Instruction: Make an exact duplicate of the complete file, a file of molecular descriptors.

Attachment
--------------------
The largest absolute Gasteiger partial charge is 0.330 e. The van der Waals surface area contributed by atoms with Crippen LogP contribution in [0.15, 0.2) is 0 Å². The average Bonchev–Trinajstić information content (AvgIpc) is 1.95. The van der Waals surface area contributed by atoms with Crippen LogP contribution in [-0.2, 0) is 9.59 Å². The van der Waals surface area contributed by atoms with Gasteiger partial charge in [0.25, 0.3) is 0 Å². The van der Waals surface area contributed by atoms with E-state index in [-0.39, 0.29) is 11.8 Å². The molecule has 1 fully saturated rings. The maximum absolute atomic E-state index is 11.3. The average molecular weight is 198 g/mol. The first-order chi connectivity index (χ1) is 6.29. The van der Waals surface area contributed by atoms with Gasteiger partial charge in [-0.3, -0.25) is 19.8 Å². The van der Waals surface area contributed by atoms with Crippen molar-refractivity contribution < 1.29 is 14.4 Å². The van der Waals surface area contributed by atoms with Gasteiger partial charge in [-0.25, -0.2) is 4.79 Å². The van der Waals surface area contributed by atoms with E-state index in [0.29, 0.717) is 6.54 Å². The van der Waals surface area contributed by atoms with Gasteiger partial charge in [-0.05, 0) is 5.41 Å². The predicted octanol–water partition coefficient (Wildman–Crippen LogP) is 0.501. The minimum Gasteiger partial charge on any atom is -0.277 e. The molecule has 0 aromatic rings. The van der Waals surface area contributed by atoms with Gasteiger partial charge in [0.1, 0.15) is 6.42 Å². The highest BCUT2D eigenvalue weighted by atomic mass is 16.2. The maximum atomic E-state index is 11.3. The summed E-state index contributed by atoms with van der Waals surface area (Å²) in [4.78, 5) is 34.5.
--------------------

The largest absolute Gasteiger partial charge is 0.330 e. The van der Waals surface area contributed by atoms with Crippen LogP contribution in [0.15, 0.2) is 0 Å². The average Bonchev–Trinajstić information content (AvgIpc) is 1.95. The van der Waals surface area contributed by atoms with Crippen LogP contribution in [-0.2, 0) is 9.59 Å². The van der Waals surface area contributed by atoms with Gasteiger partial charge in [0.25, 0.3) is 0 Å². The van der Waals surface area contributed by atoms with E-state index in [-0.39, 0.29) is 11.8 Å². The molecule has 1 fully saturated rings. The maximum absolute atomic E-state index is 11.3. The average molecular weight is 198 g/mol. The first-order chi connectivity index (χ1) is 6.29. The van der Waals surface area contributed by atoms with Gasteiger partial charge in [-0.3, -0.25) is 19.8 Å². The van der Waals surface area contributed by atoms with Crippen molar-refractivity contribution < 1.29 is 14.4 Å². The van der Waals surface area contributed by atoms with Gasteiger partial charge in [-0.25, -0.2) is 4.79 Å². The van der Waals surface area contributed by atoms with E-state index in [0.29, 0.717) is 6.54 Å². The van der Waals surface area contributed by atoms with Gasteiger partial charge in [-0.05, 0) is 5.41 Å². The predicted octanol–water partition coefficient (Wildman–Crippen LogP) is 0.501. The minimum Gasteiger partial charge on any atom is -0.277 e. The molecule has 0 aromatic rings. The van der Waals surface area contributed by atoms with Gasteiger partial charge in [0.1, 0.15) is 6.42 Å². The highest BCUT2D eigenvalue weighted by atomic mass is 16.2. The maximum atomic E-state index is 11.3. The summed E-state index contributed by atoms with van der Waals surface area (Å²) in [4.78, 5) is 34.5.